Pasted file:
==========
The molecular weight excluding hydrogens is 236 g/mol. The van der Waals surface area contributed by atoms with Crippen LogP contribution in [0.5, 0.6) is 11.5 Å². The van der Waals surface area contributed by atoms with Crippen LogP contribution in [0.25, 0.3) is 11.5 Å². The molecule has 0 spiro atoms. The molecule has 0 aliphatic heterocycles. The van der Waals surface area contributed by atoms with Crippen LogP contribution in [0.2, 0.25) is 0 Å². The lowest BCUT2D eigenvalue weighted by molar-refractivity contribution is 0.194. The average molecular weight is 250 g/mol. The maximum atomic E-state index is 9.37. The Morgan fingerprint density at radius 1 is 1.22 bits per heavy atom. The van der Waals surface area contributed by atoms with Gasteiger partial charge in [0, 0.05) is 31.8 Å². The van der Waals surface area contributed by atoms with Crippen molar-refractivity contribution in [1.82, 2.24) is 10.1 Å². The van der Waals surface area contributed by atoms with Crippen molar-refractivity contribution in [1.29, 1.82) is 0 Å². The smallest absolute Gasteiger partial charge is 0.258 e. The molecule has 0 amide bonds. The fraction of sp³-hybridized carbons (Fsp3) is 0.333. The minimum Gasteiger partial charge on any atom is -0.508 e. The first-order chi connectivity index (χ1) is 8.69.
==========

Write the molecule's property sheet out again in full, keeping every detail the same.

The molecular weight excluding hydrogens is 236 g/mol. The van der Waals surface area contributed by atoms with Crippen LogP contribution in [0.5, 0.6) is 11.5 Å². The van der Waals surface area contributed by atoms with Crippen LogP contribution in [0.25, 0.3) is 11.5 Å². The molecule has 0 spiro atoms. The molecule has 0 aliphatic heterocycles. The van der Waals surface area contributed by atoms with Crippen LogP contribution in [0.2, 0.25) is 0 Å². The lowest BCUT2D eigenvalue weighted by molar-refractivity contribution is 0.194. The average molecular weight is 250 g/mol. The maximum atomic E-state index is 9.37. The Morgan fingerprint density at radius 1 is 1.22 bits per heavy atom. The van der Waals surface area contributed by atoms with Gasteiger partial charge in [0, 0.05) is 31.8 Å². The van der Waals surface area contributed by atoms with Crippen molar-refractivity contribution in [1.82, 2.24) is 10.1 Å². The van der Waals surface area contributed by atoms with Crippen molar-refractivity contribution in [1.29, 1.82) is 0 Å². The smallest absolute Gasteiger partial charge is 0.258 e. The molecule has 0 amide bonds. The fraction of sp³-hybridized carbons (Fsp3) is 0.333. The minimum Gasteiger partial charge on any atom is -0.508 e. The first-order chi connectivity index (χ1) is 8.69.